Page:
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New consoles … version with BD or digital?

by ace

The question is the cost … or is it not?

Buy a console in physical game version (with blu-ray player), or digital summer (without player)? This is a question many will be able to ask, especially if we come to see that future consoles may be more expensive than the current ones, which, especially at a post-covid time like this, could be an obstacle to purchase. And in this case, the price becomes fundamental, and the digital version may have primacy for that same reason.

But a choice between digital or physical, even looking at the economic aspect, is not just there. There are many other factors to take into account!

For starters, the price of games is no different in both cases. However, the physicist gives us the right to something that the digital does not give … possession!

This may seem insignificant, but possession has advantages. Not to be stuck with an internet connection to re-install, to ensure that the game, even without patches, can work in the future, as long as the entire console is operational and the BD in conditions, and… the possibility of selling the game in case you don’t like it, or if you don’t want to keep it.

And the issue here is not just about selling … it is also about buying! It is much easier to get promotions and discounts on used physical games than digital ones. In fact digital are not used, so we are dependent on promotions from the platform owner and game creators, whereas the physical is not so, and discounts on used exist at any time.

Then, if it is certain that the physical will also depend on the internet to update itself, digital is completely dependent on it to re-install itself. For a collector, the digital version is soon out of the question, as his intention is that 20 years from now the console and the game, even if limited, can work, something that we cannot guarantee in the digital where we cannot even guarantee that the game is available. For others, those who consume and no longer use it may seem insignificant. Or is it not?

Well, if you are one of those who are not a collector but of those who consume and no longer use, the power to resell the game sounds like an added value that digital does not offer.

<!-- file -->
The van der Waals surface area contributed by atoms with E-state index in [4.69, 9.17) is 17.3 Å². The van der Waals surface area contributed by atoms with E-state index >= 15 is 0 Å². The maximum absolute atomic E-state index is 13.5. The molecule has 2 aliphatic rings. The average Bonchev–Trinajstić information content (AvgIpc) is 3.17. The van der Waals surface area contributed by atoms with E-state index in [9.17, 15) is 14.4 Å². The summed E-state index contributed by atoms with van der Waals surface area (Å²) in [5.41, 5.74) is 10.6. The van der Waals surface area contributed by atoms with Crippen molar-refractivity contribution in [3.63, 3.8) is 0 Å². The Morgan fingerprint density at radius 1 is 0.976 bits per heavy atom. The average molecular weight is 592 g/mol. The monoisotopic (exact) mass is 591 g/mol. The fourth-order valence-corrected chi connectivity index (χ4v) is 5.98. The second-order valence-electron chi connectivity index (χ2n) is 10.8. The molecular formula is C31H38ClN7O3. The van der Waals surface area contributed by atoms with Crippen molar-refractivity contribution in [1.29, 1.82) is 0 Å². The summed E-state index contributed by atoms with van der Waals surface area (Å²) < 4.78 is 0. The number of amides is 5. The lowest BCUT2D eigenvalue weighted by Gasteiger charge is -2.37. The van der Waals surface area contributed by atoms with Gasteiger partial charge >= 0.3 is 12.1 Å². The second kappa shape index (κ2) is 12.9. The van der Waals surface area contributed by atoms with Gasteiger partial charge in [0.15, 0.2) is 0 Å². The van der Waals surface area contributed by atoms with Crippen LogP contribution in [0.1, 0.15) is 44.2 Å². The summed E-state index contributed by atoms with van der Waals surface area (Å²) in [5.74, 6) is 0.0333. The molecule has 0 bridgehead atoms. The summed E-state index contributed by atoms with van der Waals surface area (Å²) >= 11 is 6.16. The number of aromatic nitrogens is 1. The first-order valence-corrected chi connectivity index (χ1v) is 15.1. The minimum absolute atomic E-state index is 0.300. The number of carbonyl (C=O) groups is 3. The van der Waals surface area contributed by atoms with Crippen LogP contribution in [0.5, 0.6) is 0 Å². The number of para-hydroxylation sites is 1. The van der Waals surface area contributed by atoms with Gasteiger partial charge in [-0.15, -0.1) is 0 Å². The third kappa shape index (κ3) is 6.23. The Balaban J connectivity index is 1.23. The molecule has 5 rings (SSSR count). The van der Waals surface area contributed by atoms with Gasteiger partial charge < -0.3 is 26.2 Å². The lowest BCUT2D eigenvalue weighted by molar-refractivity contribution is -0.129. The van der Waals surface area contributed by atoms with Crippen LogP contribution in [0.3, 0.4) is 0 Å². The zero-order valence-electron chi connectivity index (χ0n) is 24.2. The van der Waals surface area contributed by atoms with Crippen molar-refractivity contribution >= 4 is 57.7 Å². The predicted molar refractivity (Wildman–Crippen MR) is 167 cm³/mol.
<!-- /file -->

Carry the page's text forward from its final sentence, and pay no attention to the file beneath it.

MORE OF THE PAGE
Furthermore, with it, you just need the console, and electricity to play it. On the digital side, to install it you need the internet and it must be available on the download servers, something that has to happen without errors, and with the server fully functional.

Then there is the question of security. If a physical game can be damaged, a digital one cannot. But other than that, a physical game is not dependent on server errors, loss of passwords or, even worse, hackers. An attack by hackers that jeopardizes our software maintenance, whether due to the theft of credentials, the destruction of the database, or any other reason, is something that is more likely to happen than theft. And here we are talking about a question of scale, because if a hacker can question thousands or millions of users simultaneously, thefts are punctual and localized.

There is still another possibility, that of being banned, by mistake or for another reason, from the network, which could result in the loss of all content, or the impossibility of its use, at least in the online aspect.

I mention a case that was even behind the choice of this theme for an article, which led a player to lose the entire game library on PSN.

Given the long names and complicated history, which can read here if you want more details, here’s a summary:

Player X was the leader of a clan. And player Y joined that clan.

They were friends, got along, and shared anecdotes, laughed, shared memes and images. Until one day, due to a “political” disagreement in the management of the clan, player Y decides to abandon the clan.